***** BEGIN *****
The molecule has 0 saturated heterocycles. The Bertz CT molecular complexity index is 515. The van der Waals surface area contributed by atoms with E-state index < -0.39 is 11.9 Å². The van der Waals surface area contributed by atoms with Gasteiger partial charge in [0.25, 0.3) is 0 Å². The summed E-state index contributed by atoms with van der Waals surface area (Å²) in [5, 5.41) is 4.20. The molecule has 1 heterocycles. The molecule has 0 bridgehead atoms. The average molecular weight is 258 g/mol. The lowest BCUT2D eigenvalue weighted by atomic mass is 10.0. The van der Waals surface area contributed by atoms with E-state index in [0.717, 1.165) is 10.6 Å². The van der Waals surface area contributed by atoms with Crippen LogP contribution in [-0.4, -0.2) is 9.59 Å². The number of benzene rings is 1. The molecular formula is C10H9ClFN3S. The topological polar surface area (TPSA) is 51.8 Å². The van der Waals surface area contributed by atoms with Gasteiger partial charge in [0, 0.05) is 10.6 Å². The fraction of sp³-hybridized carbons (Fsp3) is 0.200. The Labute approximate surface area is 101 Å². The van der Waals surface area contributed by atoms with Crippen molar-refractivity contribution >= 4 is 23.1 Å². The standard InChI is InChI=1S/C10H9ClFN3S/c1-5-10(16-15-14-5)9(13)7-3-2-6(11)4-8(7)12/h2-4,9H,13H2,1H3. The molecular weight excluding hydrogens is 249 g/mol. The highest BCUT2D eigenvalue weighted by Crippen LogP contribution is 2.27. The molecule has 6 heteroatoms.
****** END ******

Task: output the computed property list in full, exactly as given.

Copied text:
The molecule has 0 saturated heterocycles. The Bertz CT molecular complexity index is 515. The van der Waals surface area contributed by atoms with E-state index < -0.39 is 11.9 Å². The van der Waals surface area contributed by atoms with Gasteiger partial charge in [0.25, 0.3) is 0 Å². The summed E-state index contributed by atoms with van der Waals surface area (Å²) in [5, 5.41) is 4.20. The molecule has 1 heterocycles. The molecule has 0 bridgehead atoms. The average molecular weight is 258 g/mol. The lowest BCUT2D eigenvalue weighted by atomic mass is 10.0. The van der Waals surface area contributed by atoms with E-state index in [0.717, 1.165) is 10.6 Å². The van der Waals surface area contributed by atoms with Crippen LogP contribution in [-0.4, -0.2) is 9.59 Å². The number of benzene rings is 1. The molecular formula is C10H9ClFN3S. The topological polar surface area (TPSA) is 51.8 Å². The van der Waals surface area contributed by atoms with Gasteiger partial charge in [0, 0.05) is 10.6 Å². The fraction of sp³-hybridized carbons (Fsp3) is 0.200. The Labute approximate surface area is 101 Å². The van der Waals surface area contributed by atoms with Crippen molar-refractivity contribution >= 4 is 23.1 Å². The standard InChI is InChI=1S/C10H9ClFN3S/c1-5-10(16-15-14-5)9(13)7-3-2-6(11)4-8(7)12/h2-4,9H,13H2,1H3. The molecular weight excluding hydrogens is 249 g/mol. The highest BCUT2D eigenvalue weighted by Crippen LogP contribution is 2.27. The molecule has 6 heteroatoms.